Religious figures have played a minor role in the psychohistorical tradition, despite Erik Erikson’s studies of Luther and Gandhi and frequent psychological insights that are woven into religious biographies. This study, however, focuses specifically on a recently deceased religious leader, David Berg, who founded a worldwide religious organization in the late 1960s known as the Children of God (COG). Using both autobiographical material from Berg’s letters to followers and interviews with former members who knew him personally, this essay argues that the group’s controversial sexual practices are a direct reflection of early sexual trauma that Berg experienced within his sexually repressive and punitive family environment. After years of Berg’s relative failure as a Christian minister, the death of his overbearing mother during the period in which he was successfully proselytizing California hippies allowed his repressed sexuality to appear in the form of innovative social mores for his group. In Berg’s case, formerly repressed, then unbridled sexuality served as the basis for the group’s ideology and deviant social behavior.
Dr. Stephen Kent’s article seeks to advance understanding of the founder of one of the most controversial religious groups of recent decades. In the tradition of other psychohistorical studies, most notably those of Erik Erikson, Dr. Kent’s paper examines how the personality characteristics of a prominent individual affected the social behavior of the group he founded. This study, then, can be useful to scholars trying to understand the genesis of cultic groups, and to former group members trying to analyze their relationship to a figure whom they may have venerated as a godly prophet.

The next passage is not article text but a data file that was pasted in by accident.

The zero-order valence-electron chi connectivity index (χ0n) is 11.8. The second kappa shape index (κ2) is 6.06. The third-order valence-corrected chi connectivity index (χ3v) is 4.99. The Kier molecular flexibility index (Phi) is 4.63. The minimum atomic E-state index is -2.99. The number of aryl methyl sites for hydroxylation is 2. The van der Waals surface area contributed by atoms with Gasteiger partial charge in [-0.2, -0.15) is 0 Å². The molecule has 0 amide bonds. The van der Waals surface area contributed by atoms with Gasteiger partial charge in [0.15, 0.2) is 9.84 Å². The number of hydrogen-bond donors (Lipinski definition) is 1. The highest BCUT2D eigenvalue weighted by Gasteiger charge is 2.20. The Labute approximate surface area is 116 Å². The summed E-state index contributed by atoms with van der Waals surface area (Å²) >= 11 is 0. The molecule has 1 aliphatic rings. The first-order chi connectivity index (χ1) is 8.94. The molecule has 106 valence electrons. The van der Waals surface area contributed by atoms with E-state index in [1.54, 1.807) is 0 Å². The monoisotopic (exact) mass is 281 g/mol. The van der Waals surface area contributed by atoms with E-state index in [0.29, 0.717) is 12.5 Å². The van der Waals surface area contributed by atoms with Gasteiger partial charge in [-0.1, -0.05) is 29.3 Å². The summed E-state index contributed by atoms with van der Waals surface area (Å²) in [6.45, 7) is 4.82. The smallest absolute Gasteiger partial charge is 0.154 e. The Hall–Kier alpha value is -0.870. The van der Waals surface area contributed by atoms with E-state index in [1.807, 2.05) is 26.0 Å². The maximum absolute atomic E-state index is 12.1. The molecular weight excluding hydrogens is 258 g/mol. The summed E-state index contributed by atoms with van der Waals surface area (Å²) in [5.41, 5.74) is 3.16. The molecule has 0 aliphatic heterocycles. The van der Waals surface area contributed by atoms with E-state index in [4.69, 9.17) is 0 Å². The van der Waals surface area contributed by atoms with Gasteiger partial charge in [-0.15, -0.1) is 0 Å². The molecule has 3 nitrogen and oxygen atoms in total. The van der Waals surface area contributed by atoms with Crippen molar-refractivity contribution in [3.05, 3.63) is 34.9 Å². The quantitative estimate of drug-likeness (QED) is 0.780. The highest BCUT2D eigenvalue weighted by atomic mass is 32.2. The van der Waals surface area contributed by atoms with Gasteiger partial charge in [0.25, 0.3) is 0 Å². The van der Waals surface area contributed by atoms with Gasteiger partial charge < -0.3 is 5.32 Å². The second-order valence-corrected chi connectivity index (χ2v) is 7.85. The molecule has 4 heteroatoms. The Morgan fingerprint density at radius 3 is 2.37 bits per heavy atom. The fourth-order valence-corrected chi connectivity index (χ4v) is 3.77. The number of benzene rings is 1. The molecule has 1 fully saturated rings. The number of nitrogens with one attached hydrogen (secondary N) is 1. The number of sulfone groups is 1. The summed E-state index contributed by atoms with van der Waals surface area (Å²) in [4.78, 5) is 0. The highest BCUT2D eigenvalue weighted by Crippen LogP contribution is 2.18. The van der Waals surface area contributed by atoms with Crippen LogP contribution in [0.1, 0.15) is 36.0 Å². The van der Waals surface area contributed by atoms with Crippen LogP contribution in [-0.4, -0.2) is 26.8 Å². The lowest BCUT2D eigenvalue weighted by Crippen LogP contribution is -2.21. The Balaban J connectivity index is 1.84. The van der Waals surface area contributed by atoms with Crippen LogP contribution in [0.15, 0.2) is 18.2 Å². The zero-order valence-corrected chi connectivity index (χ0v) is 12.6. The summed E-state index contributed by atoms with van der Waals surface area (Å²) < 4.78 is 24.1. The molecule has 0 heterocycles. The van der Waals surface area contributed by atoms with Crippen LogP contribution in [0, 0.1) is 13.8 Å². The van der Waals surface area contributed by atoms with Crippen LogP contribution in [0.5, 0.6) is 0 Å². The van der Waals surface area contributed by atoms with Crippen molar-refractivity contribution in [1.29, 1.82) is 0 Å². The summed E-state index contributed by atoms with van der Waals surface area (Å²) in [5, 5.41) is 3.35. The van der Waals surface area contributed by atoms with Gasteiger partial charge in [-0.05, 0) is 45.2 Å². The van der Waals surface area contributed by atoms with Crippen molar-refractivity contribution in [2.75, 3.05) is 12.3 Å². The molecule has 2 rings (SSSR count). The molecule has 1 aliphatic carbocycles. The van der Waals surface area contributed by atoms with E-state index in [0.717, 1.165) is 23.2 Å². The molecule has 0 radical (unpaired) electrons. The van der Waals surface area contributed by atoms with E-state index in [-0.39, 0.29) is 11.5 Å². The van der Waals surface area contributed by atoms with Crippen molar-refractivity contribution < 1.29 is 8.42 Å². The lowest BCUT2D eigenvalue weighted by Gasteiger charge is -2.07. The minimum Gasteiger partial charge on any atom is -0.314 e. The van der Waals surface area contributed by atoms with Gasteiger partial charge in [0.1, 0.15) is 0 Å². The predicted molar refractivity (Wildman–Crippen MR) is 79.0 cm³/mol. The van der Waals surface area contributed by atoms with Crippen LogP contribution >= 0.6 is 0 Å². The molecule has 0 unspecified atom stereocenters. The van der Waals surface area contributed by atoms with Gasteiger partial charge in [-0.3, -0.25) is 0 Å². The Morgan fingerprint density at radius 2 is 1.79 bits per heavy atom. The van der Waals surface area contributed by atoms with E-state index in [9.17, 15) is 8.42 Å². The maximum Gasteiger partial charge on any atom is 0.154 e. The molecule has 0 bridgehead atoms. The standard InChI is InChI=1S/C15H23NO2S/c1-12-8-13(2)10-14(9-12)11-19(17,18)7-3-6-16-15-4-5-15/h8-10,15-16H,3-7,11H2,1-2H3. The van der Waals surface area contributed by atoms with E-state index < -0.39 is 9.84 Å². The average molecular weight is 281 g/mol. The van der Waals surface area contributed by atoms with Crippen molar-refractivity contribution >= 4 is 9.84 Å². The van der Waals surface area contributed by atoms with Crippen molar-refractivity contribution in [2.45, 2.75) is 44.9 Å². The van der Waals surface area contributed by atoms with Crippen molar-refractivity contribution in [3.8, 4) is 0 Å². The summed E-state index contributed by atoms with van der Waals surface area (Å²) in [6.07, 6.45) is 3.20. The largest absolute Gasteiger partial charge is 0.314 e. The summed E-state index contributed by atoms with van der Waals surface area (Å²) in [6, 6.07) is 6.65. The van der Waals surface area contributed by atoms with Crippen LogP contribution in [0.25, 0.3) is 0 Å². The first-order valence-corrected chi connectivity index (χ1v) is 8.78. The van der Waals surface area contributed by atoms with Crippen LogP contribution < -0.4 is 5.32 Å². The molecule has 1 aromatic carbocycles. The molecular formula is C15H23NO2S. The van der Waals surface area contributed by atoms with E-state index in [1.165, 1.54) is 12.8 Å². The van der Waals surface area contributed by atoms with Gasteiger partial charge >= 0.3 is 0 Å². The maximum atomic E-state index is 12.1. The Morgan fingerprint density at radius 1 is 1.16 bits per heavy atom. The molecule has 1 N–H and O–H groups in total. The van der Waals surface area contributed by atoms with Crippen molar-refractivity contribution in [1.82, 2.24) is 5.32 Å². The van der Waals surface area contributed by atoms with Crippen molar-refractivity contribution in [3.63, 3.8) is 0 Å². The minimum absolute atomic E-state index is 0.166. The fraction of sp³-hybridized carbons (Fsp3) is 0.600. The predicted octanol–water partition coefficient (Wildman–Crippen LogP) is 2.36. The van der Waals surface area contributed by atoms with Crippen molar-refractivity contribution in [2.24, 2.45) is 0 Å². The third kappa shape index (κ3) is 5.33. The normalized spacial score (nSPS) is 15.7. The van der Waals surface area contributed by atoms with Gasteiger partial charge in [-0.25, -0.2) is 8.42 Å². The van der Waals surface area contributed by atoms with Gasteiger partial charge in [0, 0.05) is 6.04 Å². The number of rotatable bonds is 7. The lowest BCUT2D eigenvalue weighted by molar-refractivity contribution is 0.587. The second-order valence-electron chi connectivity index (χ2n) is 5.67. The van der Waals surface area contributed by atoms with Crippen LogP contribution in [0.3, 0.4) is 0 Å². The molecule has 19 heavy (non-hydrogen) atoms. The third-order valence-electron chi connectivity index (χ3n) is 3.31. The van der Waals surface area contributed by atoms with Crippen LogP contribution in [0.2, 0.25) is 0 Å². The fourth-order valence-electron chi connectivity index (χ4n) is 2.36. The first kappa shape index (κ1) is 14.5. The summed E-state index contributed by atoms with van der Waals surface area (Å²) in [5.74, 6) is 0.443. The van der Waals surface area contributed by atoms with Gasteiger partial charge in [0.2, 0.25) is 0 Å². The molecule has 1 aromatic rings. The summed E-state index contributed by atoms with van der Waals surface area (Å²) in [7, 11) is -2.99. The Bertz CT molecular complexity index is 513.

This preface, however, is prompted not so much by a desire to explain the relevance of Dr. Kent’s study to this journal–which should be obvious. Rather, it is prompted by a desire to alert readers to an important aspect of this study that has to do with the way in which the threat of litigation almost prevented this valuable paper from being published. What happened to Dr. Kent’s paper is an example of how critical review of controversial groups can be stifled, even in staid scholarly journals.
In 1990, Dr. Kent first submitted a paper based on his study of David Berg to Research in the Social Scientific Study of Religion (RSSSR), an international book series. As is commonly done with submissions to scholarly publications, Dr. Kent revised the paper in response to reviewers’ comments. A resubmission was accepted by RSSSR in February 1992. In early 1993, Dr. Kent received page proofs of his article. In March 1993, the RSSSR’s editors and publisher received letters from representatives of The Family (formerly known as the Children of God), its legal counsel, and Dr. James Lewis, director of the Association of World Academics for Religious Education (AWARE). These letters requested that Dr. Kent’s article be withdrawn from the volume. (Dr. Lewis later retracted his recommendation that the editors delay the appearance of Dr. Kent’s article, although he stood by certain of his criticisms.)